When I learned that their film was going to "star" (and feature as a speaker at the red-carpet premiere) Matt Sandusky I was truly shocked. I knew that Matt was more likely than any other "victim" to be lying and that he might very well be (depending on what Jerry is actually guilty of) the very worst human being in this entire saga.
I also quickly learned that they had done two interviews with a very key person on the "right" side of this story and told them that their vindication would likely be a huge portion of the film. And yet somehow this person was cut out of the film entirely (I believe because they were afraid of doing a "exoneration" film, got top-heavy with pro-Paterno interviewees, and finally got their "star" Matt Sandusky late in the production process).
Outraged, I immediately wrote several emails to Jonathan, Amir, and the other producer with whom I had been in contact and told them that they were making a huge mistake. I never heard anything back from them.
Since then I have read about ten reviews of the film (just about all of which have focused entirely on Matt and on the false narrative of a football-crazed town covering up horrible crimes) and spoken extensively to three people who saw the film at Sundance. I have also exchanged about 15-20 contentious email with Scott Paterno who appears in the film (apparently as the butt of the only comedy-bit in it) and whose decision to allow his mother to participate as well seems to be yet another in a long line of very poor strategic decisions on his part.
What follows is the review of the film written at my request by a big supporter of our cause named Michele Arluna:
I will begin this piece by saying that I am a graduate of Penn State. I grew up hearing about all of the good that came from the works of Joe Paterno. My opinion of him was and still is that this was a man "who talked the talk and walked the walk". I consider myself a fairly educated yet, slightly more than just an observer regarding the details of the Jerry Sandusky scandal. I find that the all of the events that occurred in State College, PA over the last two years are still too unbelievable to fabricate.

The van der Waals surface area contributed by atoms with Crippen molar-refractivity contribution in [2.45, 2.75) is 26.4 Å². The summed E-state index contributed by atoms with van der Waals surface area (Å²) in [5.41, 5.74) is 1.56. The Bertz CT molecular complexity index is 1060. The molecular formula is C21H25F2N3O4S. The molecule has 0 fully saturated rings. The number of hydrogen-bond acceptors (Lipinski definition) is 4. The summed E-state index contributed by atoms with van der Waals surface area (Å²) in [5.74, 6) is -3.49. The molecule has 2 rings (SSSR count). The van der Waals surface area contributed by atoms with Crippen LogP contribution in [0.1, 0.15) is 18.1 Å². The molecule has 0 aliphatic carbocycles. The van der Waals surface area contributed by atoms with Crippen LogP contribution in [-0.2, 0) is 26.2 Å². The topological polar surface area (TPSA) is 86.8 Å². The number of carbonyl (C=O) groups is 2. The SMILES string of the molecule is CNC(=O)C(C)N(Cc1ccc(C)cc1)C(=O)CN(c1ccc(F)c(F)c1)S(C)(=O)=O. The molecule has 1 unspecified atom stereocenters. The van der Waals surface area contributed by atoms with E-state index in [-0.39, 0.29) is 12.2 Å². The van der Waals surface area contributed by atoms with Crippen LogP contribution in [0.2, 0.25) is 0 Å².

I happened to be in Park City, Utah, this past weekend on a very short, last minute trip to meet up with some friends. This trip coincided with the last few days of the Sundance Film Festival. I had heard some of the buzz surrounding the documentary Happy Valley, directed by Amir Bar-Lev. The focus of the film was supposedly, to explore the torn community of fanatical Penn State college football worshippers known as "Happy Valley". I just don’t know how one can fairly and accurately represent either side of this debate let alone give an overview in 100 minutes. I was quite skeptical. I will always have my guard up when discussing Penn State. That is just a small consequence of the fallout from this case.
The film paints the community as a bunch of simple, cow-town, country bumpkins who care little about anything except Penn State football. Bar-Lev interviews students, teachers, fans and residents (young and old) to give the illusion of the "cross-section" of the Penn State fan. There is news footage from when the story broke in November 2011 through the last 2 years. The director gives a bit of history including personal footage of the Paterno family and some of their history as it pertains to Penn State. The point is to show the viewer that the people of Happy Valley (and all loyalists) were so blinded by their love of the Penn State football program and Joe Paterno that the entire community must have turned a blind eye to the atrocities that were being committed by Jerry Sandusky and were willing to keep them covered up by any means necessary so as to protect the program.